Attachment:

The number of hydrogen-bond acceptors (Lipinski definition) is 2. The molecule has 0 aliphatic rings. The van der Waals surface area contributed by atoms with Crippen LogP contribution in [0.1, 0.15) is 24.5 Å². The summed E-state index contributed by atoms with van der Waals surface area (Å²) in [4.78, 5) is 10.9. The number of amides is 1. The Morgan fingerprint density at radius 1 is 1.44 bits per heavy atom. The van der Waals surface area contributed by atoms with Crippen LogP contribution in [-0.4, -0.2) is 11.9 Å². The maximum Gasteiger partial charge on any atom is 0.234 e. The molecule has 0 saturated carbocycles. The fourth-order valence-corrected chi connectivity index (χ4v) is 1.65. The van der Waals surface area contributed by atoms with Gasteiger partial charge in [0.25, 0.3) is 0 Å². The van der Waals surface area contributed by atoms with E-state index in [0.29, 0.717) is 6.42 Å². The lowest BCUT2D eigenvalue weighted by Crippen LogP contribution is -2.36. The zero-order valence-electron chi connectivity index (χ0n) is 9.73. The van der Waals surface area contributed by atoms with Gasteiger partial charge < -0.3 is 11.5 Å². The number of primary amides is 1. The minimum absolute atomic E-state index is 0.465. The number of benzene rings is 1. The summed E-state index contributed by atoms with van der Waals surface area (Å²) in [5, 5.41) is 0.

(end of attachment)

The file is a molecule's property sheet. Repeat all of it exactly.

The number of hydrogen-bond acceptors (Lipinski definition) is 2. The molecule has 0 aliphatic rings. The van der Waals surface area contributed by atoms with Crippen LogP contribution in [0.1, 0.15) is 24.5 Å². The summed E-state index contributed by atoms with van der Waals surface area (Å²) in [4.78, 5) is 10.9. The number of amides is 1. The Morgan fingerprint density at radius 1 is 1.44 bits per heavy atom. The van der Waals surface area contributed by atoms with Crippen LogP contribution in [-0.4, -0.2) is 11.9 Å². The maximum Gasteiger partial charge on any atom is 0.234 e. The molecule has 0 saturated carbocycles. The fourth-order valence-corrected chi connectivity index (χ4v) is 1.65. The van der Waals surface area contributed by atoms with Gasteiger partial charge in [0.25, 0.3) is 0 Å². The van der Waals surface area contributed by atoms with E-state index in [0.29, 0.717) is 6.42 Å². The lowest BCUT2D eigenvalue weighted by Crippen LogP contribution is -2.36. The zero-order valence-electron chi connectivity index (χ0n) is 9.73. The van der Waals surface area contributed by atoms with Gasteiger partial charge < -0.3 is 11.5 Å². The number of primary amides is 1. The minimum absolute atomic E-state index is 0.465. The number of benzene rings is 1. The summed E-state index contributed by atoms with van der Waals surface area (Å²) in [5, 5.41) is 0.